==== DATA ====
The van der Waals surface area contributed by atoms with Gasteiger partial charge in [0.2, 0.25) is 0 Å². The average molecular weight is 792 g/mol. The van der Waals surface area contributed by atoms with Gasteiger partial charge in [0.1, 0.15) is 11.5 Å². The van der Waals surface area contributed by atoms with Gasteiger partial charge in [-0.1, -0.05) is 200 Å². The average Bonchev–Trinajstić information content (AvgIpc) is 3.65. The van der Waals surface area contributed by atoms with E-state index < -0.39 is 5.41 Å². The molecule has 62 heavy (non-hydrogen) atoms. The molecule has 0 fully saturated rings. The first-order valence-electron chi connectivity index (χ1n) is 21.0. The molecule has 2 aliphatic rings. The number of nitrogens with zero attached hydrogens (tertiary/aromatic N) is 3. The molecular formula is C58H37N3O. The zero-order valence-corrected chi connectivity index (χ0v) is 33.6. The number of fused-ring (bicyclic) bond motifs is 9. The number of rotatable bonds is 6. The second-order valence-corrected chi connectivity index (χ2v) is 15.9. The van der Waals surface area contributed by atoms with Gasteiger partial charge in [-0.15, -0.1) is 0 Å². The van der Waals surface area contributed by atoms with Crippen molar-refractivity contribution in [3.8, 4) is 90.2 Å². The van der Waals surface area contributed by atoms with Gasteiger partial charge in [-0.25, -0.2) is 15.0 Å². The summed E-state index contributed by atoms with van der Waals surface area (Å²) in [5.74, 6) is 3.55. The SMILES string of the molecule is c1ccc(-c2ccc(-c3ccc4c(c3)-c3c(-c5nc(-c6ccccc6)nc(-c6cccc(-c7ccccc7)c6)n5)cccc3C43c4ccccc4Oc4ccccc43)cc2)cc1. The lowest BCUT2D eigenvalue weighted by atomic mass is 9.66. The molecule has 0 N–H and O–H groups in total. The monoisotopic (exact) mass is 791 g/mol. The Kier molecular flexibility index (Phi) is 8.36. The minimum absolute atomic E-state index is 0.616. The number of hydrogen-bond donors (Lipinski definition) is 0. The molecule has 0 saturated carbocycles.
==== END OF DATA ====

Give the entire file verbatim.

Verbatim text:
The van der Waals surface area contributed by atoms with Gasteiger partial charge in [0.2, 0.25) is 0 Å². The average molecular weight is 792 g/mol. The van der Waals surface area contributed by atoms with Gasteiger partial charge in [0.1, 0.15) is 11.5 Å². The van der Waals surface area contributed by atoms with Gasteiger partial charge in [-0.1, -0.05) is 200 Å². The average Bonchev–Trinajstić information content (AvgIpc) is 3.65. The van der Waals surface area contributed by atoms with E-state index < -0.39 is 5.41 Å². The molecule has 62 heavy (non-hydrogen) atoms. The molecule has 0 fully saturated rings. The first-order valence-electron chi connectivity index (χ1n) is 21.0. The molecule has 2 aliphatic rings. The number of nitrogens with zero attached hydrogens (tertiary/aromatic N) is 3. The molecular formula is C58H37N3O. The zero-order valence-corrected chi connectivity index (χ0v) is 33.6. The number of fused-ring (bicyclic) bond motifs is 9. The number of rotatable bonds is 6. The second-order valence-corrected chi connectivity index (χ2v) is 15.9. The van der Waals surface area contributed by atoms with Gasteiger partial charge in [-0.15, -0.1) is 0 Å². The van der Waals surface area contributed by atoms with Crippen molar-refractivity contribution in [3.8, 4) is 90.2 Å². The van der Waals surface area contributed by atoms with Gasteiger partial charge in [-0.25, -0.2) is 15.0 Å². The summed E-state index contributed by atoms with van der Waals surface area (Å²) in [5.74, 6) is 3.55. The SMILES string of the molecule is c1ccc(-c2ccc(-c3ccc4c(c3)-c3c(-c5nc(-c6ccccc6)nc(-c6cccc(-c7ccccc7)c6)n5)cccc3C43c4ccccc4Oc4ccccc43)cc2)cc1. The lowest BCUT2D eigenvalue weighted by atomic mass is 9.66. The molecule has 0 N–H and O–H groups in total. The monoisotopic (exact) mass is 791 g/mol. The Kier molecular flexibility index (Phi) is 8.36. The minimum absolute atomic E-state index is 0.616. The number of hydrogen-bond donors (Lipinski definition) is 0. The molecule has 0 saturated carbocycles.